Cover with plastic wrap and let sit in a warm, safe place (I often use the top of the fridge) over night.

In the morning, the poolish should be bubbly and doubled in size.

Take one cup of the poolish and transfer it to a new bowl. Discard the remaining poolish. Add to that new bowl a cup of water and 1/4 teaspoon dry yeast, and stir until the poolish breaks up, the ingredients combine, and the mixture begins to foam slightly. Add a tablespoon of sea salt and enough flour (probably 2 cups) to create a thicker dough. Continue mixing with a wooden spoon and adding flour until the mixture is difficult to stir.

Turn out onto a floured surface and knead for 15-17 minutes, adding flour as necessary. There are a couple of ways to test to see if the dough is done. Either press your thumb into the dough and, if the dough springs back and your thumb didn’t leave and indent, you are done. Or, shape the dough into a ball. If the ball does not sag, you can stop kneading. Once the bread is thoroughly kneaded, shape it into a ball. Take some olive oil and oil a bowl. Turn the dough in the bowl to coat it with the oil, and allow it to rise on the top of the fridge for 2 to 3 hours.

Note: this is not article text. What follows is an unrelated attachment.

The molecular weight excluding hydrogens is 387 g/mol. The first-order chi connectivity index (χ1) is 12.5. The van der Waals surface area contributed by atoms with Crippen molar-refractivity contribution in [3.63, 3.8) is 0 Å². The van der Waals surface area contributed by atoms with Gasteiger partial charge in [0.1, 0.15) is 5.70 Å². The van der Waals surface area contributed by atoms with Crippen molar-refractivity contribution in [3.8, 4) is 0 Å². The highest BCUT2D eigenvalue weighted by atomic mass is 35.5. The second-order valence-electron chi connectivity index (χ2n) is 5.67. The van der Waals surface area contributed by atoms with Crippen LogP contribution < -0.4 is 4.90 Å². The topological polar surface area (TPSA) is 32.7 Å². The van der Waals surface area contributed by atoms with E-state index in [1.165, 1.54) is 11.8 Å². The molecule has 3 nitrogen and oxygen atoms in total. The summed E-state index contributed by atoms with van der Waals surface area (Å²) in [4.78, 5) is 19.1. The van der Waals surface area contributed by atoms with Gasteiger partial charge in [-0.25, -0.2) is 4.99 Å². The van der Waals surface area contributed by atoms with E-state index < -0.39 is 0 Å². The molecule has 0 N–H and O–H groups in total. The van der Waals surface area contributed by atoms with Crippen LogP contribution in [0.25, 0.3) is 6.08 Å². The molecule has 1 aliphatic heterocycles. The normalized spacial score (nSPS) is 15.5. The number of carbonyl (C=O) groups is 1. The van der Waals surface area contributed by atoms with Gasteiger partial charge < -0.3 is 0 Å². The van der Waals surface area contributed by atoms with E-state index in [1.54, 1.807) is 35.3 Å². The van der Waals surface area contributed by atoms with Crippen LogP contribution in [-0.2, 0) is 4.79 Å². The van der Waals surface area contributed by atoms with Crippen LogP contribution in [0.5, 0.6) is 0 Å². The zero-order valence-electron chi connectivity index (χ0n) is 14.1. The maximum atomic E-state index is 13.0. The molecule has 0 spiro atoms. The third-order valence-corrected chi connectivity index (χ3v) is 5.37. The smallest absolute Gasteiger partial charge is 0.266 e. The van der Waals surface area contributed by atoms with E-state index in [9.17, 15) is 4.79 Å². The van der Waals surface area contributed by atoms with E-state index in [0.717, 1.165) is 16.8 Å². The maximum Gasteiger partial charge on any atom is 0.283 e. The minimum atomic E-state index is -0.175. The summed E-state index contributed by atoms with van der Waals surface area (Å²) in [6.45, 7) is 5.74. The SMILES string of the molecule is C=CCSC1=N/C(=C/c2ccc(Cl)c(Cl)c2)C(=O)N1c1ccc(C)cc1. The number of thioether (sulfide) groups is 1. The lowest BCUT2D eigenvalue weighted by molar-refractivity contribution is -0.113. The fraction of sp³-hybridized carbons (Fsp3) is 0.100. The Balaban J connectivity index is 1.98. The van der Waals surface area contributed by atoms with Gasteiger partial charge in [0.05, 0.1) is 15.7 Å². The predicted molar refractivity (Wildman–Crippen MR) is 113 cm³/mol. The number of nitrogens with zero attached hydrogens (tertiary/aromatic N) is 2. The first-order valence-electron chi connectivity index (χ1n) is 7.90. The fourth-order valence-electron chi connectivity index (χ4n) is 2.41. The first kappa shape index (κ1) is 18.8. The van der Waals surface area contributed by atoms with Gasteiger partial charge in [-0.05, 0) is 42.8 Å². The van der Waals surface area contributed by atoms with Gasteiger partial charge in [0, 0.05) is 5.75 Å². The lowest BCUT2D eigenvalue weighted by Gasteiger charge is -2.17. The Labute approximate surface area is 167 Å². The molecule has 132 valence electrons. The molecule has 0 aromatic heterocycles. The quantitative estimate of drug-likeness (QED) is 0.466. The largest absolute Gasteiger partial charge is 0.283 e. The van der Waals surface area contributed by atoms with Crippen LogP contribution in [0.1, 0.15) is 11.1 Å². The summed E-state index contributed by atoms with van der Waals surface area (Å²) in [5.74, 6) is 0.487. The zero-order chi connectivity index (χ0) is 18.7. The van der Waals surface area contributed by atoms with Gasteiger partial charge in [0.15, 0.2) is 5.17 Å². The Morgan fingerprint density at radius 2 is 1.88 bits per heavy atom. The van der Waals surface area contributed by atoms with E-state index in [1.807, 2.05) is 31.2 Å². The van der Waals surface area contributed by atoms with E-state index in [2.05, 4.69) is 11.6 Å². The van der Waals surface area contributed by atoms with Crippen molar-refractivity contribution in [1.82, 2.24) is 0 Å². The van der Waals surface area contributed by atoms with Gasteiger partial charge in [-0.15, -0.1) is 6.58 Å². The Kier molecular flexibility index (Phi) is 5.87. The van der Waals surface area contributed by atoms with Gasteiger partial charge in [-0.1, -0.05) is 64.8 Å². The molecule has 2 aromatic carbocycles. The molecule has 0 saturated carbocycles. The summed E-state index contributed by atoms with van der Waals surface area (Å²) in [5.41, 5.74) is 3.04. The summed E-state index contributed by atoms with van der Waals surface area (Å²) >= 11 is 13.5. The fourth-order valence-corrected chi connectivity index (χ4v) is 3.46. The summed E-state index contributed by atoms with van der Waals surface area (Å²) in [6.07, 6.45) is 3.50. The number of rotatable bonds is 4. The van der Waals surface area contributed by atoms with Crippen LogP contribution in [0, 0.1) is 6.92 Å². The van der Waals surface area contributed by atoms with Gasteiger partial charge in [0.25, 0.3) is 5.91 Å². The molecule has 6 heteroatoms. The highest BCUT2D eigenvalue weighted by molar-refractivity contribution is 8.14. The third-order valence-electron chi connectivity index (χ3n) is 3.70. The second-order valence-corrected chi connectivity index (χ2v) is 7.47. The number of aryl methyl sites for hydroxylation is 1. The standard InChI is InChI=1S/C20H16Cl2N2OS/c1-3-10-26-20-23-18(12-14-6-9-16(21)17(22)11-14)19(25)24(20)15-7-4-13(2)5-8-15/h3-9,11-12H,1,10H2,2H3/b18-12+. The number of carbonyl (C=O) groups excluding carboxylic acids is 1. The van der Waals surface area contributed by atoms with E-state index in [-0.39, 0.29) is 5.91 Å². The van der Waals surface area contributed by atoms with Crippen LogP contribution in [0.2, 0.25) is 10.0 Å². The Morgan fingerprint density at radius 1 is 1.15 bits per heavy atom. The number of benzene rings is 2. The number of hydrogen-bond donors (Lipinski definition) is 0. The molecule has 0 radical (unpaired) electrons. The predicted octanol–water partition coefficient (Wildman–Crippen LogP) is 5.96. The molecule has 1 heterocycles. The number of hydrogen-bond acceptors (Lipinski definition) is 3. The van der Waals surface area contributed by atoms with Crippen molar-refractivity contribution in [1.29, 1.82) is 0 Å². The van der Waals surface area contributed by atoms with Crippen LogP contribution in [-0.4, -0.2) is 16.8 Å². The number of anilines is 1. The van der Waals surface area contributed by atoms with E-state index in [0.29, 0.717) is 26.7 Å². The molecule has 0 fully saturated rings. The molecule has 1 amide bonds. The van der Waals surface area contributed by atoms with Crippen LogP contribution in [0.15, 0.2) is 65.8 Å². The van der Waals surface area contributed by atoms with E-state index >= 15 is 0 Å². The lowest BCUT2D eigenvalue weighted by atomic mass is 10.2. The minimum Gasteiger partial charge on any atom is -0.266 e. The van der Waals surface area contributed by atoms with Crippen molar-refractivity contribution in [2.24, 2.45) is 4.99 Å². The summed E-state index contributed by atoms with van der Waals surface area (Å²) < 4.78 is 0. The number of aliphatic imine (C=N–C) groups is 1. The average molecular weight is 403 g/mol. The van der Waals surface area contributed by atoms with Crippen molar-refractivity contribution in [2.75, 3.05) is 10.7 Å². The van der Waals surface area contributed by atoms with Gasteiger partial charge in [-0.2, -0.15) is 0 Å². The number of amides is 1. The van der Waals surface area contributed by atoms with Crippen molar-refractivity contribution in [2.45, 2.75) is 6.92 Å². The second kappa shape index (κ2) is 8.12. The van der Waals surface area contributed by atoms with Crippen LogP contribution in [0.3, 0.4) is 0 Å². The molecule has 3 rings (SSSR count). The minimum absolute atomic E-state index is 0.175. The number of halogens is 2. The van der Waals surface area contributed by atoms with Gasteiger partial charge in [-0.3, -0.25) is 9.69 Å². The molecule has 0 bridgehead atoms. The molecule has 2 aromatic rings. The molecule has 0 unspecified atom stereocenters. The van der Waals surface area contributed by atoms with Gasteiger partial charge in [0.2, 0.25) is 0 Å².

After 2 to 3 hours, the dough should have doubled in size.

Punch down loaf and transfer it to a floured surface. Reshape into a ball. Cut into four equal pieces, and shape each of those into balls. Cover and allow to rest for 35 minutes.

Flatten each ball with the heel of hour hand on a unfloured board. Shape each into a baguette by moving your hands from the center of the dough outward, elongating the dough as you roll and stretch the dough until it becomes as long and narrow as you wish. Cover with plastic wrap and allow to proof for 1 1/2 hours in a warm, draft-free spot.

45 minutes before baking, preheat the oven and baking sheet to 450 degrees. Be sure to place the rack in the center of the oven so that the bread bakes evenly. Using a very sharp, serrated knife, score the loaves by making quick shallow cuts along the surface.